Amazon RDS Costs
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This course explores the cost metrics associated with the Amazon Relational Database Service, known as RDS. Minimizing cloud spend is always a priority when architecting and designing your cloud solutions, and care should be taken to understand where your costs come from and the steps you can take to reduce them.
This course looks at each of the components associated with RDS that incur a cost and how those costs are broken down. It looks at on-demand instances, reserved instances, database storage & I/Os, backup storage, backtrack storage, snapshot export, and data transfer.
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- Understand the different database instance purchasing options and payment plans
- Learn about primary storage and I/O pricing options
- Explore the costs associated with backup storage and backtrack storage
- Learn about the pricing for snapshot exports and data transfers
This course is intended for anyone responsible for designing, operating, and optimizing AWS Database solutions. It would also be advantageous for individuals planning to take the AWS Certified Database - Specialty exam.
To get the most from this course, you should have a basic understanding of the AWS global infrastructure. It would be beneficial, but not essential, to have a basic awareness of the database engines covered in this course, i.e. Amazon Aurora, MySQL, PostgreSQL, MariaDB, Oracle, and SQL Server.
Let me now move on to backtrack storage costs with Amazon Aurora. Backtrack is a feature that is only currently available for a MySQL-compatible Aurora database, using and is configured at the time of the database creation. Essentially, backtrack allows you to go back in time on the database to recover from an error or incident without having to perform a restore or create another DB cluster. For a deeper dive on on Backtrack storage, take a look at this AWS blog post found here: https://aws.amazon.com/blogs/aws/amazon-aurora-backtrack-turn-back-time/
As you can see from the configuration page during the Aurora database creation process, it is enabled via a checkbox and allows you to enter a number in hours of how far you would like to ‘backtrack’ to, with a maximum of 72 hours. In this example, I have entered 12 hours, and so Aurora will retain log data of all changes 12 hours as specified. The number of changes made directly relates to how much the Backtrack feature is going to cost you.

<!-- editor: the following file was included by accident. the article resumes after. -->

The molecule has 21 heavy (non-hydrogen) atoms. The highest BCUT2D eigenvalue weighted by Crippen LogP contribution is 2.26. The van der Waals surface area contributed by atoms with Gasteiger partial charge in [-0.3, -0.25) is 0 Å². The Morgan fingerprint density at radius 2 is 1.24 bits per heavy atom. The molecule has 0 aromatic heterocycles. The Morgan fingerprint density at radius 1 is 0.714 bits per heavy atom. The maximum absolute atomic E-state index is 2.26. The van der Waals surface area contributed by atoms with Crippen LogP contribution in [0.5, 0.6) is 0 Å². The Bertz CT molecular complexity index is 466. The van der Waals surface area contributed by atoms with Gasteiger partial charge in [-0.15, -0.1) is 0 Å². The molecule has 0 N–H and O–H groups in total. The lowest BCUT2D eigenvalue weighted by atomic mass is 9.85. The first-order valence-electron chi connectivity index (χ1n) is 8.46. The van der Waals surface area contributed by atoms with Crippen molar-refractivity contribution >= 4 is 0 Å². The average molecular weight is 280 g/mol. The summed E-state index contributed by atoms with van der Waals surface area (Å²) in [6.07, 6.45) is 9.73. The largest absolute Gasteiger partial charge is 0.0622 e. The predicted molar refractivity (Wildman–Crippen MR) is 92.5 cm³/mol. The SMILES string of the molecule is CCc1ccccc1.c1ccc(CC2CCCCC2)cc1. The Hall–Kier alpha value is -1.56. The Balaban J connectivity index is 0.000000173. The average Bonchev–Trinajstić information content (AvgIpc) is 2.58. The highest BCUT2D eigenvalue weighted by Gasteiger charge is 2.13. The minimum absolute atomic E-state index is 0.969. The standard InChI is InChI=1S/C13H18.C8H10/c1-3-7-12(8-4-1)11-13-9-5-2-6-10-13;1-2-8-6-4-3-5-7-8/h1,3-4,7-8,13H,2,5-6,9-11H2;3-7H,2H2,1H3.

The pricing shown here is based upon a set cost per 1 million change records per hour for the London region.
So let’s look at an example. If you had built an Aurora database with a 12 hour backtrack setting like I had in my previous example that was generating 50,000 change records per hour the calculation would be as follows:
Obtain the total number of change records for your backtrack time period:
50,000 (change records/hour) x 12 hours = 600,000 change records
Calculating total costs based upon the London region:
(600,000 / 1,000,000) x $0.014 = $0.0084/hour
To help you keep an accurate record of the number of change records, you can use Amazon CloudWatch to help you monitor the number of change records that are being generated each hour.
Stuart has been working within the IT industry for two decades covering a huge range of topic areas and technologies, from data center and network infrastructure design, to cloud architecture and implementation.
To date, Stuart has created 90+ courses relating to Cloud reaching over 140,000 students, mostly within the AWS category and with a heavy focus on security and compliance.
Stuart is a member of the AWS Community Builders Program for his contributions towards AWS.
He is AWS certified and accredited in addition to being a published author covering topics across the AWS landscape.
In January 2016 Stuart was awarded ‘Expert of the Year Award 2015’ from Experts Exchange for his knowledge share within cloud services to the community.
Stuart enjoys writing about cloud technologies and you will find many of his articles within our blog pages.